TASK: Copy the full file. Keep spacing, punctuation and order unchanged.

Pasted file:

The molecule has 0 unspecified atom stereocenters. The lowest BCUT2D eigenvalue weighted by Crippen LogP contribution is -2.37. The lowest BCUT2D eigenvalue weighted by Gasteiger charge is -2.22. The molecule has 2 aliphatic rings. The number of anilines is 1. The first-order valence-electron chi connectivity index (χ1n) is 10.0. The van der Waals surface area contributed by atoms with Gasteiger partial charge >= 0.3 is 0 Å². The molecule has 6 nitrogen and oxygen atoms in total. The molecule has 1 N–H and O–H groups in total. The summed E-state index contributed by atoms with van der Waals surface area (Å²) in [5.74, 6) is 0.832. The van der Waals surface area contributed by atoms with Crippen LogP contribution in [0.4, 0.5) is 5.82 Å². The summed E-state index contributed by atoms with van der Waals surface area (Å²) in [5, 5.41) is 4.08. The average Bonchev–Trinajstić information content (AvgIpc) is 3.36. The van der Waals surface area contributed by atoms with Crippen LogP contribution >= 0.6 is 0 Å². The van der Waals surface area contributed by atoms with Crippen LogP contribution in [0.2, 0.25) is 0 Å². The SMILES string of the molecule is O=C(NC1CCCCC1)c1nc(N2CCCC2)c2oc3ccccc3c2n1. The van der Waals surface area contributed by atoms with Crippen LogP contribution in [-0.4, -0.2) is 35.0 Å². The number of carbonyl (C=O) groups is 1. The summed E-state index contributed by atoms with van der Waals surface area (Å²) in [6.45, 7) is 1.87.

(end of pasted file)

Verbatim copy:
The molecule has 0 unspecified atom stereocenters. The lowest BCUT2D eigenvalue weighted by Crippen LogP contribution is -2.37. The lowest BCUT2D eigenvalue weighted by Gasteiger charge is -2.22. The molecule has 2 aliphatic rings. The number of anilines is 1. The first-order valence-electron chi connectivity index (χ1n) is 10.0. The van der Waals surface area contributed by atoms with Gasteiger partial charge >= 0.3 is 0 Å². The molecule has 6 nitrogen and oxygen atoms in total. The molecule has 1 N–H and O–H groups in total. The summed E-state index contributed by atoms with van der Waals surface area (Å²) in [5.74, 6) is 0.832. The van der Waals surface area contributed by atoms with Crippen LogP contribution in [0.4, 0.5) is 5.82 Å². The summed E-state index contributed by atoms with van der Waals surface area (Å²) in [5, 5.41) is 4.08. The average Bonchev–Trinajstić information content (AvgIpc) is 3.36. The van der Waals surface area contributed by atoms with Crippen LogP contribution >= 0.6 is 0 Å². The van der Waals surface area contributed by atoms with Crippen LogP contribution in [0.2, 0.25) is 0 Å². The SMILES string of the molecule is O=C(NC1CCCCC1)c1nc(N2CCCC2)c2oc3ccccc3c2n1. The van der Waals surface area contributed by atoms with Crippen LogP contribution in [-0.4, -0.2) is 35.0 Å². The number of carbonyl (C=O) groups is 1. The summed E-state index contributed by atoms with van der Waals surface area (Å²) in [6.45, 7) is 1.87.